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Covert payload from last Atlas 5 unmasks itself in orbit

Posted: July 17, 2012

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Shot into space under a cloak of secrecy last month, a bright new object spotted in space this week has confirmed that the most recent Atlas 5 rocket successfully dispatched a data-relay satellite for the National Reconnaissance Office.

Credit: Justin Ray/Spaceflight Now
Unlike the NRO's other diverse constellations of imaging and surveillance spacecraft, the type of satellite carried aloft on the June 20 launch fulfills a a more mondane housekeeping role by re-transmitting information from those clandestine spy birds to operators.

The NRO is the government agency responsible for designing and operating the country's fleet of overhead reconnaissance assets for national security.

The United Launch Alliance-made rocket soared eastward from Cape Canaveral, targeting a geosynchronous transfer orbit that is the typical drop-off point for satellites destined to fly 22,300 miles above Earth. Although the booster's mission occurred in secret, officials later declared the launch had gone according to plan.

In the weeks since then, the satellite maneuvered itself into a high-flying perch where it can match the planet's rotation and become geosynchronous. A seasoned sky-watcher, Greg Roberts of Cape Town, South Africa, made the first visual observations of the spacecraft Monday night as it hovered above the Atlantic.

Respected satellite-tracker Ted Molczan, who keeps close tabs on all sorts of orbiting objects, believes the craft is undergoing initial checkout at a test location before eventually relocating to its operational zone over the Pacific.

It is believed that the satellite will replace an aging relay spacecraft launched atop an Atlas 2AS rocket from Cape Canaveral in October 2001.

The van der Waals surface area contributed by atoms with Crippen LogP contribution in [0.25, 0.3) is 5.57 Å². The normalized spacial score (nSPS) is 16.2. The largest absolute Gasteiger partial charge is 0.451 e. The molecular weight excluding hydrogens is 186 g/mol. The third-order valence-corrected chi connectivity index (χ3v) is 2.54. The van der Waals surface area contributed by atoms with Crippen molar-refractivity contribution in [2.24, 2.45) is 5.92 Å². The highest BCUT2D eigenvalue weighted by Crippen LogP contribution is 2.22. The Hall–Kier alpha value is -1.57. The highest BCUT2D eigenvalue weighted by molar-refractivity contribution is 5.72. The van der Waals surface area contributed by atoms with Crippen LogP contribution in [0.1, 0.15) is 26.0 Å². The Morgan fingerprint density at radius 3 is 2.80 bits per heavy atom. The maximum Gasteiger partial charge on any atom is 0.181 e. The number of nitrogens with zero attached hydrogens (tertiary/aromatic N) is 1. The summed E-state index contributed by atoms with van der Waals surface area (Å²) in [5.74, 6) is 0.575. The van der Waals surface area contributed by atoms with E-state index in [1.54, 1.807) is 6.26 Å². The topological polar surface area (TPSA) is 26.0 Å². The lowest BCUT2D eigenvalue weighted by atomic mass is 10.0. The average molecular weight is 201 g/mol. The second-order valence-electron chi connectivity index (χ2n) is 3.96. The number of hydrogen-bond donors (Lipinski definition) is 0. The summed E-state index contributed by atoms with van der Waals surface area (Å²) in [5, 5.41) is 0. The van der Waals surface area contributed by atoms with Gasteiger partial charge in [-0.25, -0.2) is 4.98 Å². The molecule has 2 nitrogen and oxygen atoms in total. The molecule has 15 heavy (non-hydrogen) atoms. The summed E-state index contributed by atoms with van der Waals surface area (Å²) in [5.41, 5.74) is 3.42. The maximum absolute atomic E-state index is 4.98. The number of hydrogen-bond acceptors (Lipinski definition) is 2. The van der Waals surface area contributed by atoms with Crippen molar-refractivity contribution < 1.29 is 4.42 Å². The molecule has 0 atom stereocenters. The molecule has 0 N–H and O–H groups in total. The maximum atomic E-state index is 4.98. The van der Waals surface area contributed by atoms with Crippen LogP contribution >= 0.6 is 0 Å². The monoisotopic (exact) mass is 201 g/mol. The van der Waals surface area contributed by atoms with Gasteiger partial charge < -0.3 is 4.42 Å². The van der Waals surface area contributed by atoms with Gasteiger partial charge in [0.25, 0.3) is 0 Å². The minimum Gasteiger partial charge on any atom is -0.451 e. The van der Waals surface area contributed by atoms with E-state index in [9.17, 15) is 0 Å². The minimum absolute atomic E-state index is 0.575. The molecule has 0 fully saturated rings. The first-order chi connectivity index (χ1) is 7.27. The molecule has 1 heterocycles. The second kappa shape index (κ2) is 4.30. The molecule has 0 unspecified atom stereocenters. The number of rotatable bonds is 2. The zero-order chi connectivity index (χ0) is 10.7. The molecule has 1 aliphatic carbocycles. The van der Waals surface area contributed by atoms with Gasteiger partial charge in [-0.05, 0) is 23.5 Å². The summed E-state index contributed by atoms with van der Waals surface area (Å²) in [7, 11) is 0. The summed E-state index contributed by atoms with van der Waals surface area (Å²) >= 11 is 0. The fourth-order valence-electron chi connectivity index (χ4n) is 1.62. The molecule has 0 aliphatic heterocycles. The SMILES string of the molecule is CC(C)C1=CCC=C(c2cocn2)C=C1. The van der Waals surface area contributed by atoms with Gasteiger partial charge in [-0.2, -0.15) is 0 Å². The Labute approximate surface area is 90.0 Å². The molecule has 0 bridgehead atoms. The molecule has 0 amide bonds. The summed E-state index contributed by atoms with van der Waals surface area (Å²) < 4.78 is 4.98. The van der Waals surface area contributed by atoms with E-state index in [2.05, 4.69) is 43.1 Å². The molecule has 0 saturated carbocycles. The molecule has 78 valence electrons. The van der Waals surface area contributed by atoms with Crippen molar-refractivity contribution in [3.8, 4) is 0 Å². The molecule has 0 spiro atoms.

A similar update occurred last year when a Delta 4 rocket deployed a replacement for another relay craft that sent up in December 2000. Both refresh missions occurred 11 years into the satellites' service lives.

The NRO has been using so-called Satellite Data System birds for decades to receive transmissions from low-orbiting surveillance craft and route the information back to ground stations. The SDS constellation enables the data to reach analysts much quicker than waiting for the spy satellites themselves to pass over the relatively few number of ground antennas.

Credit: Pat Corkery/ULA
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Molczan explains the origins of the Satellite Data System:

"The first imagery intelligence satellites took photos on film, which had two drawbacks: the film had to be returned to Earth for processing, often resulting in unacceptable delays in obtaining intelligence; once the film ran out, the satellites became useless.

"The KH-11 electro-optical satellites, first launched in 1976, solved these problems by doing away with film, and taking their images electronically, much like modern digital cameras. Transmitting their imagery reduced the time required to obtain intelligence, but since KH-11 operates in low Earth orbit, it is seldom within range of ground stations. One solution would have been to store the data for later transmission, but that would have introduced significant delays. Instead, KH-11 was provided with a set of dedicated relay satellites, called SDS.

"At the 40,000 km apogee of their highly elliptical orbits, the SDS provided near-real time delivery of KH-11 imagery, over most of the northern hemisphere. The modern SDS constellation also includes geosynchronous satellites, which provide the same function."

It's the modern SDS network that last year's Delta 4 and last month's Atlas 5 rockets supported by launching replacements into geosynchronous orbit above the equator.

Hobbyists have routinely watched three geosynchronous SDS satellites over the years. The original was launched by the shuttle Atlantis in November 1990. The pair of Atlas 2AS boosters deployed two more in December 2000 and October 2001. Now they also have last year's and last month's to observe.

"Historically, geosynchronous SDS have been rare in terms of launches, but there has been a trend toward parity over the past two decades," Molczan said.

"Approximately seven SDS 1 satellites were launched in the 1970s and 1980s, all of which operated in highly elliptical orbits. They were replaced by the SDS 2 satellites, five of which were launched between 1989 and 1998, including the first to GEO: SDS 2-2, launched on STS-38 in 1990.

"The third generation SDS constellation consists of four satellites launched between 2000 and 2007, two of which are in highly elliptical orbit, and two in GEO.

"It is unclear whether the spacecraft launched in 2011 and 2012 refreshed the third generation, or introduced a fourth generation," Molczan added.